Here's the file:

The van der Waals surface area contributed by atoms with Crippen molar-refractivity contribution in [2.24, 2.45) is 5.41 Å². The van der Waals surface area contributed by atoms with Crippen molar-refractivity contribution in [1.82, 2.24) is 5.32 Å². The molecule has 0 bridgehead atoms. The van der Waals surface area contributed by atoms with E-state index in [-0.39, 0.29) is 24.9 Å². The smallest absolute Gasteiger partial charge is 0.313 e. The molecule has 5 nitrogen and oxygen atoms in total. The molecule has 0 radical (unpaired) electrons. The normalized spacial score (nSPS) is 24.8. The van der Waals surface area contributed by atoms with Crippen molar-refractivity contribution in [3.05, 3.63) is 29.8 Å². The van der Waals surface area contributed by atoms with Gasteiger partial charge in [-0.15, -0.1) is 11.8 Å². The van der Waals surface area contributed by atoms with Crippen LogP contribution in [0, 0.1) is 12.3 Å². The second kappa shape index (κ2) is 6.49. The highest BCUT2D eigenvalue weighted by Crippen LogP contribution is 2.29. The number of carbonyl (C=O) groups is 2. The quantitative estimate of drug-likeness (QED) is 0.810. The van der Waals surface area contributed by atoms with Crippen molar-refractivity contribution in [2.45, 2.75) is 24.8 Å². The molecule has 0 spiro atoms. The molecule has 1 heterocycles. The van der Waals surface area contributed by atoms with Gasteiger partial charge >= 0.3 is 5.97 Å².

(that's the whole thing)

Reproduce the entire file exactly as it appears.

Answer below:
The van der Waals surface area contributed by atoms with Crippen molar-refractivity contribution in [2.24, 2.45) is 5.41 Å². The van der Waals surface area contributed by atoms with Crippen molar-refractivity contribution in [1.82, 2.24) is 5.32 Å². The molecule has 0 bridgehead atoms. The van der Waals surface area contributed by atoms with E-state index in [-0.39, 0.29) is 24.9 Å². The smallest absolute Gasteiger partial charge is 0.313 e. The molecule has 5 nitrogen and oxygen atoms in total. The molecule has 0 radical (unpaired) electrons. The normalized spacial score (nSPS) is 24.8. The van der Waals surface area contributed by atoms with Crippen molar-refractivity contribution in [3.05, 3.63) is 29.8 Å². The van der Waals surface area contributed by atoms with Gasteiger partial charge in [-0.15, -0.1) is 11.8 Å². The van der Waals surface area contributed by atoms with Crippen LogP contribution in [0, 0.1) is 12.3 Å². The second kappa shape index (κ2) is 6.49. The highest BCUT2D eigenvalue weighted by Crippen LogP contribution is 2.29. The number of carbonyl (C=O) groups is 2. The quantitative estimate of drug-likeness (QED) is 0.810. The van der Waals surface area contributed by atoms with Crippen molar-refractivity contribution in [2.45, 2.75) is 24.8 Å². The molecule has 0 spiro atoms. The molecule has 1 heterocycles. The van der Waals surface area contributed by atoms with Gasteiger partial charge >= 0.3 is 5.97 Å².